We can also worry about the children's education and the effect the cuts have, the two views are not mutually exclusive.
 

Seagrue

Member
Joined
Apr 20, 2012
Messages
12
Part time teachers.

No. We'll be after your holidays after that. petunia
It's not just new entrants who are being hit. About 25% of TUI members are part time. Often full time costs, commuting, childcare etc to support a part time job.
The trend is to employ teachers on part time contracts especially in the VEc sector as another cost cutting measure. To this extent, with cutbacks for new entrants, and this part time slice of a job for a lot of others, teaching is taking a disproportionate hit due to cut backs.
 

Prester Jim

Well-known member
Joined
Jul 3, 2009
Messages
10,071
Their union agreed to this.

Presumably the teachers themselves are still paying their union dues and remain union members.

Therefore teachers whingeing about this can can go and f*** off with themselves and their hypocrisy...
No the unions didn't agree to it.
If you would prefer they act on their disagreement that would involve a strike, that no-one with an ounce of sense wants.
 

SPN

Well-known member
Joined
Feb 2, 2004
Messages
16,889
As a teacher on the old rate, I would gladly back the idea of equalising the pay scales by cutting all teachers pay by say 3% and rescinding the cut to the new entrants.
I don't have a mortgage however so I can only speak for myself and the other colleagues who I have discussed this with.
We have already taken a hefty chunk of a cut but the state is in the sh1tter and I hate the ideaa of inequalities such as these within a profession.
It should also be noted that the unions didn't agree to these cuts to new entrants; the govt did (as is their wont), teachers are not responsible for the cuts to new entrants.
The government overspends by 30%, not 3%.

In an ideal world we'd see total expenditure cut by 30% instead of the current nonsense of expecting our children and grandchildren to pick up the tab.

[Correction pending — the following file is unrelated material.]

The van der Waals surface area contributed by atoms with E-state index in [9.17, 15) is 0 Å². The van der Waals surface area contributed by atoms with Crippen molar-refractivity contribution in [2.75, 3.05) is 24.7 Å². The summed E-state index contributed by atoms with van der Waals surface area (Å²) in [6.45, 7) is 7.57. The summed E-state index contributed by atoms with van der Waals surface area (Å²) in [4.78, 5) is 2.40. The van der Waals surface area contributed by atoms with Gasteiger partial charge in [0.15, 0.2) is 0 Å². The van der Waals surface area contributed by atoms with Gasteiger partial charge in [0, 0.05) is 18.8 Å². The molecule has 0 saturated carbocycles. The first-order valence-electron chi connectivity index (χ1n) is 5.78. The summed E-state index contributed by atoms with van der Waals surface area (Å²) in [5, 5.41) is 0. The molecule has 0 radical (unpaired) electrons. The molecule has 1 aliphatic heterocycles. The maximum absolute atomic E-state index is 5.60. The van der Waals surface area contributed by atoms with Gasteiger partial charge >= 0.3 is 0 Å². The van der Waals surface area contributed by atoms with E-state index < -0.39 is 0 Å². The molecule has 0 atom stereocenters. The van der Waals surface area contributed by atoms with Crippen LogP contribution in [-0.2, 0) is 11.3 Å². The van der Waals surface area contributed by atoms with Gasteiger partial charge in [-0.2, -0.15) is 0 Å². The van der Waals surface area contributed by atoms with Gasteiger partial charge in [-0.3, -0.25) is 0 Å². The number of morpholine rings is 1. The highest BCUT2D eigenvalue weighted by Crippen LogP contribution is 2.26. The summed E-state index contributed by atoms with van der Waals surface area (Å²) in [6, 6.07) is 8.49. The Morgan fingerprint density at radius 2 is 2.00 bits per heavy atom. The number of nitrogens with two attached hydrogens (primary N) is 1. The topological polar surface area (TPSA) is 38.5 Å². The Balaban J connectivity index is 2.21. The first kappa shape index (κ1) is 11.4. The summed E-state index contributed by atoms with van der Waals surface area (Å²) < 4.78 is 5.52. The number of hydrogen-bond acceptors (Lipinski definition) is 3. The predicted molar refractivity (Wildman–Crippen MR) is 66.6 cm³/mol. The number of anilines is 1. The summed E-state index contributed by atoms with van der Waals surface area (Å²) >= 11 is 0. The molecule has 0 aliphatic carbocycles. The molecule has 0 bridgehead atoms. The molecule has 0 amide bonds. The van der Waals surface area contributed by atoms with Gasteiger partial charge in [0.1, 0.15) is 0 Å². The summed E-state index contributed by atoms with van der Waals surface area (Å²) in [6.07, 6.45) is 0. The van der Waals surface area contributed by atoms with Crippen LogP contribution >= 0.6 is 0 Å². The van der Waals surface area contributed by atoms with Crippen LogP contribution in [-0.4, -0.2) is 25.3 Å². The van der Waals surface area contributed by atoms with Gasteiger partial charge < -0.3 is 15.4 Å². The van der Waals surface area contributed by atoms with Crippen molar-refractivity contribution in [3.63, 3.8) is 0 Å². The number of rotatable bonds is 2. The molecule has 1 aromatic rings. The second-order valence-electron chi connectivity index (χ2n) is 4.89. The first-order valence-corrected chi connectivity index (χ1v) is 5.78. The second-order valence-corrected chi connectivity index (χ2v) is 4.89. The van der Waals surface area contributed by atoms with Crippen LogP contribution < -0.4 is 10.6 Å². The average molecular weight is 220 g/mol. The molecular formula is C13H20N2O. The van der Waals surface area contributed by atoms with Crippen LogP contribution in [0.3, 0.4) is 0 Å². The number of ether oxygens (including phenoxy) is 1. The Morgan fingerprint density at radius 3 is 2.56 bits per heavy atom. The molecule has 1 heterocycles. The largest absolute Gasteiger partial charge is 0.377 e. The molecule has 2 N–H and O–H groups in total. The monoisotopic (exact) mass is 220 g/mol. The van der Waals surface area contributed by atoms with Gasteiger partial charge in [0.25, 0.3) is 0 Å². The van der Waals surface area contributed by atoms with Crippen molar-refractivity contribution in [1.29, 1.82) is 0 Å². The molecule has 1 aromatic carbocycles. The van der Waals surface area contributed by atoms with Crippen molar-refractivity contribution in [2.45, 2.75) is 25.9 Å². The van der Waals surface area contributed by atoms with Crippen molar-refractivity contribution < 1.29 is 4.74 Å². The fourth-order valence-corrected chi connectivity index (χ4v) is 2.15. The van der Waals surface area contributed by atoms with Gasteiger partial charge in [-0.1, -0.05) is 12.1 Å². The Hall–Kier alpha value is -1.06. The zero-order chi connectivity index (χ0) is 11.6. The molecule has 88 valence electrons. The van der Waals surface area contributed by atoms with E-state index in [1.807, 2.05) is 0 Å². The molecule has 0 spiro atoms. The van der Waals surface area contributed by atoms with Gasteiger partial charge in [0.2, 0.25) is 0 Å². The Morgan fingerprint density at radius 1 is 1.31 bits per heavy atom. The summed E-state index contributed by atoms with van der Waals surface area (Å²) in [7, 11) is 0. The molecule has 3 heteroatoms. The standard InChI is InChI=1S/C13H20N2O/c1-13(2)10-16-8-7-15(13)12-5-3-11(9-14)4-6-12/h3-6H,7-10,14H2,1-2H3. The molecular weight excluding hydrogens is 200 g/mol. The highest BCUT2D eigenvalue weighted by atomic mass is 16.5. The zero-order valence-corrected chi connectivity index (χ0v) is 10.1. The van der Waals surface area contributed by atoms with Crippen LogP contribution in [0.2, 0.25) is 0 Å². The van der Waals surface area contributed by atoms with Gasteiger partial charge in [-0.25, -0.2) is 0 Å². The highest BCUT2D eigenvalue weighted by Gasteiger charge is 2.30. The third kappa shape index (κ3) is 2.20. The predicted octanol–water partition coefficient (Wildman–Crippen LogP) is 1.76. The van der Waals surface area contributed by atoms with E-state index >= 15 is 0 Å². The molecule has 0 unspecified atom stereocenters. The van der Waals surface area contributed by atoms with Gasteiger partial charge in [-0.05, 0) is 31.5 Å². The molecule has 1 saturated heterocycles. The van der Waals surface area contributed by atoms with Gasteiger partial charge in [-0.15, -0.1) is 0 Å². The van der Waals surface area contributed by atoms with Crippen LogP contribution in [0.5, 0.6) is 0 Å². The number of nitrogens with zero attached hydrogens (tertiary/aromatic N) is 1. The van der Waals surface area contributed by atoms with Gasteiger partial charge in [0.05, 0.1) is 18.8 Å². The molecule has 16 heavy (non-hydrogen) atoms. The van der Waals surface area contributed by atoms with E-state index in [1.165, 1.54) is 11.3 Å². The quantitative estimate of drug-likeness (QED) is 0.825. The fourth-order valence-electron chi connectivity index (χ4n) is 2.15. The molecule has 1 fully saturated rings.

potholedogger

Well-known member
Joined
Oct 17, 2012
Messages
1,238
In the short term, the easiest (and best) way to do away with any wage inequality is for the teachers to come up with a formula where the top earners get a little less and new entrants get more. Given how few new entrants are coming in, it would be a very minor adjustment for the high earners.

In the longer term, there must be a new round of proper benchmarking, not only against the private sector but against teachers in other countries.
The State is clawing back 60% of high earners pay where increases given to new entrants would only be taxed at the lower rate!
 

Prester Jim

Well-known member
Joined
Jul 3, 2009
Messages
10,071
No. We'll be after your holidays after that. petunia
Very true, which is why I have begun to pay no or very little attention to impotent, inconsequential, begrudging, rage-filled, anonymous posters.
It was a little crazy to have paid attention to them in the first place. :D
 

Berchmans

Well-known member
Joined
Nov 23, 2009
Messages
502
To be honest, I smell a rat about this protest today.

It smacks of token lip-service being paid towards the plight of new teachers by the union executives of the INTO, ASTI and the TUI.

Why are these protests only happening now? Why weren't the protests taking place when the actual cuts to new teachers salaries and allowances were happening?

In reality, the teachers' union executives abandoned new entrants to the profession over the past few years. And, by extension, the older permanent whole-time teachers also abandoned their younger colleagues by not speaking up more against these cuts.

The union executives are scared. There is a serious amount of disillusionment directed towards them by new teachers who feel (rightly) that they were shafted by their unions in their hour of need. I see this in my own place of work, where most of the new teachers aren't joining the union borne out of a sense of betrayal. Dwindling numbers in the union mean dwindling funds for the union head office and diminished bargaining power in future negotiations.

Hence, today's protest was just a token display by the teacher's unions execs that they (supposedly) do care about their younger members.

Yeah, right. :roll:
 

Prester Jim

Well-known member
Joined
Jul 3, 2009
Messages
10,071
The government overspends by 30%, not 3%.

In an ideal world we'd see total expenditure cut by 30% instead of the current nonsense of expecting our children and grandchildren to pick up the tab.
That is true, to cut back 30% would however destroy what little activity is in the economy and would be cutting off your nose to spite your face.
The govt. are a little wiser than that.